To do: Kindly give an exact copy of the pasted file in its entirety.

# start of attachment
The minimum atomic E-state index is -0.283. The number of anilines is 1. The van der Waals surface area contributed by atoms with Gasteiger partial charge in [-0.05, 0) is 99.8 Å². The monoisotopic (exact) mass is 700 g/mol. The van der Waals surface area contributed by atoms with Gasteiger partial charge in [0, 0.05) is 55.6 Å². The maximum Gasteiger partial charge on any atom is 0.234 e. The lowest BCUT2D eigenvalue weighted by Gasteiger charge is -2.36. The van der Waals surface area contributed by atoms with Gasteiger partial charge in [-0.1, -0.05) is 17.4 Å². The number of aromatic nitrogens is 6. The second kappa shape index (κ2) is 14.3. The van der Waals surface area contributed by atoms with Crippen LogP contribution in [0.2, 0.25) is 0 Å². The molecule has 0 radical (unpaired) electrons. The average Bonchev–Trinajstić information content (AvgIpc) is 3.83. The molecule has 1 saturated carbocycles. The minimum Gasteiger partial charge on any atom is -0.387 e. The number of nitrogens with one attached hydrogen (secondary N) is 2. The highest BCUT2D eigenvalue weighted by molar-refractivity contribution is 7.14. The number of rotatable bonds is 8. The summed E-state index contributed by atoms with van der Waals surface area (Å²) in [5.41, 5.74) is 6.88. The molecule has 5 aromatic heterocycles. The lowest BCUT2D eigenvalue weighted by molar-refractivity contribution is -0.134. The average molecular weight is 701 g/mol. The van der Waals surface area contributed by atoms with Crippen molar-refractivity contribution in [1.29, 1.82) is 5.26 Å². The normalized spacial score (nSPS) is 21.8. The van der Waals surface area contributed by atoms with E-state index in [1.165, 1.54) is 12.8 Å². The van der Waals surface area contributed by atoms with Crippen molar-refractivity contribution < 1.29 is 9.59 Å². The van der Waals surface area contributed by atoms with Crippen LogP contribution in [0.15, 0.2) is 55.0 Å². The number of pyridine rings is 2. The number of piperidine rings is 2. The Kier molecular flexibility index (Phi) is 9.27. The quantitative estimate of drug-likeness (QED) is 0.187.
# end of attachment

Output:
The minimum atomic E-state index is -0.283. The number of anilines is 1. The van der Waals surface area contributed by atoms with Gasteiger partial charge in [-0.05, 0) is 99.8 Å². The monoisotopic (exact) mass is 700 g/mol. The van der Waals surface area contributed by atoms with Gasteiger partial charge in [0, 0.05) is 55.6 Å². The maximum Gasteiger partial charge on any atom is 0.234 e. The lowest BCUT2D eigenvalue weighted by Gasteiger charge is -2.36. The van der Waals surface area contributed by atoms with Gasteiger partial charge in [-0.1, -0.05) is 17.4 Å². The number of aromatic nitrogens is 6. The second kappa shape index (κ2) is 14.3. The van der Waals surface area contributed by atoms with Crippen LogP contribution in [0.2, 0.25) is 0 Å². The molecule has 0 radical (unpaired) electrons. The average Bonchev–Trinajstić information content (AvgIpc) is 3.83. The molecule has 1 saturated carbocycles. The minimum Gasteiger partial charge on any atom is -0.387 e. The number of nitrogens with one attached hydrogen (secondary N) is 2. The highest BCUT2D eigenvalue weighted by molar-refractivity contribution is 7.14. The number of rotatable bonds is 8. The summed E-state index contributed by atoms with van der Waals surface area (Å²) in [5.41, 5.74) is 6.88. The molecule has 5 aromatic heterocycles. The lowest BCUT2D eigenvalue weighted by molar-refractivity contribution is -0.134. The average molecular weight is 701 g/mol. The van der Waals surface area contributed by atoms with Crippen molar-refractivity contribution in [1.29, 1.82) is 5.26 Å². The normalized spacial score (nSPS) is 21.8. The van der Waals surface area contributed by atoms with E-state index in [1.165, 1.54) is 12.8 Å². The van der Waals surface area contributed by atoms with Crippen molar-refractivity contribution < 1.29 is 9.59 Å². The van der Waals surface area contributed by atoms with Crippen LogP contribution in [0.15, 0.2) is 55.0 Å². The number of pyridine rings is 2. The number of piperidine rings is 2. The Kier molecular flexibility index (Phi) is 9.27. The quantitative estimate of drug-likeness (QED) is 0.187.